FICTION

It's Only Stanley

illus. by Jon Agee. 32p. Dial. Mar. 2015. Tr $17.99. ISBN 9780803739079; ebk. $10.99. ISBN 9780698176577. LC 2013042652.
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PreS-Gr 2—Agee applies his trademark humor to a wacky new picture book, featuring Stanley, a beagle whose odd nocturnal activities keep his family from sleeping. The single-minded canine drives the Wimbledons crazy one night, howling at the moon, fixing the oil tank, repairing an old TV, and making catfish stew, before finally revealing his master plan. Written in verse, the text serves up plenty of laughs, though a few rhymes seem a bit forced ("It was late as it can get,/When Wanda heard a buzzing noise/That made her all upset."). Agee's signature cartoon style is ideal for the narrative, and the expressions of the various characters, from the endearingly eccentric, steadfast Stanley to the beleaguered Wimbledons, are simple yet endlessly entertaining. The responses of the put-upon family cat in particular will provoke plenty of giggles (for instance, it's seen slurping at the catfish stew on a spread, then turning green on the following one). Sound effects ("SPLISH SPLASH," "KAPOW!") add to the zany humor, making this one perfect for read-alouds. The out-of-this-world but amusing conclusion is appropriately odd and surprising. Agee knows what his young readers want—plain silliness—and he delivers. Hilarious.—Mahnaz Dar, School Library Journal
Dog Stanley's onomatopoeic disturbances ("HOWOOO!") interrupt--hilariously--not just the sleep but the perfectly cadenced rhyming account of his owners, the increasingly bothered Wimbledon family. As the night wears on, Stanley shows himself to be one clever beagle (and over-the-moon in love). The illustrations' thick lines and subdued colors bring out the story's considerable humor and focus attention on the ever-more-fantastical situations.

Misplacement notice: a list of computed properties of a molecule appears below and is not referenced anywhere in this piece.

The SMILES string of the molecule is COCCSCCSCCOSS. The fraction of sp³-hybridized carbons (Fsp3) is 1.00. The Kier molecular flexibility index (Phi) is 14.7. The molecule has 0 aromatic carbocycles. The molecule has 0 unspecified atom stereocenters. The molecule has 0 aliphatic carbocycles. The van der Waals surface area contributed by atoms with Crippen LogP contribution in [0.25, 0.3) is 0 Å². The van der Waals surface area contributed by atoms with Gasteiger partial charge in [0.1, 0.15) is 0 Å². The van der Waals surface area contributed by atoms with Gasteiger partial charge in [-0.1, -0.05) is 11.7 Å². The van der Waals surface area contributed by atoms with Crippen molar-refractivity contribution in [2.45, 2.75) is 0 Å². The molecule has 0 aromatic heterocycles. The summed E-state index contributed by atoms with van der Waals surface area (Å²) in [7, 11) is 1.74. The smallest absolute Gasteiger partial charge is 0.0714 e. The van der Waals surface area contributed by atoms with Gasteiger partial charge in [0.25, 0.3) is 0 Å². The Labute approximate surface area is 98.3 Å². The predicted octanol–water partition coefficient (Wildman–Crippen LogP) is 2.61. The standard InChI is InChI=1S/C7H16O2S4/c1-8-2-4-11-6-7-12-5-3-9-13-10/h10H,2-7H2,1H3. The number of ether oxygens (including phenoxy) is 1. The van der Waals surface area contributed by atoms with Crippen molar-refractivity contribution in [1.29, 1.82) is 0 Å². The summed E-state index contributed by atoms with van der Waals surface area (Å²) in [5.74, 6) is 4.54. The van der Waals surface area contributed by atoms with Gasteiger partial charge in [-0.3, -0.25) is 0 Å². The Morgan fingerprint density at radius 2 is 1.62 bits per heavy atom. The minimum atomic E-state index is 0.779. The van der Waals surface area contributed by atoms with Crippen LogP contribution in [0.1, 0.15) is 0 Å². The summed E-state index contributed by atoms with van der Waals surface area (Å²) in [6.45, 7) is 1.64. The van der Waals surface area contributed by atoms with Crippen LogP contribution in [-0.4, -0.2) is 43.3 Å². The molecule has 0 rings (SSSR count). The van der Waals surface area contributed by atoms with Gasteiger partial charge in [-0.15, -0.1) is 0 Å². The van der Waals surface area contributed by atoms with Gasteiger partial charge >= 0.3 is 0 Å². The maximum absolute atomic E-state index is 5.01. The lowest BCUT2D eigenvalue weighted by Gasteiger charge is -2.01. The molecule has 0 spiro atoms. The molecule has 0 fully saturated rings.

The Wimbledon family can’t sleep due to one noise (“HOWOOO!”) after another (“CLANK CLANK CLANK”). In each case, it’s the fault of their dog Stanley, whose onomatopoeic disturbances interrupt -- hilariously -- not just the sleep but the perfectly cadenced rhyming account of the increasingly bothered Wimbledons: “The Wimbledons were sleeping. / It was late beyond belief, / When Wylie heard a splashy sound / That made him say: ‘Good grief!’” As the night wears on, more and more family members are awakened, and Stanley shows himself to be one clever beagle (and over-the-moon in love). The thick lines and subdued colors in the illustrations bring out the story’s considerable humor and focus readers’ attention on the ever-more-fantastical situations. Agee understands the drama of the page turn better than anyone, with vignettes of the increasingly crowded Wimbledon family bed giving way to full-bleed double-page spreads of Stanley’s machinations until it all comes together (“KAPOW!”) to make everybody jump. Make sure your listeners have their seatbelts fastened. roger sutton

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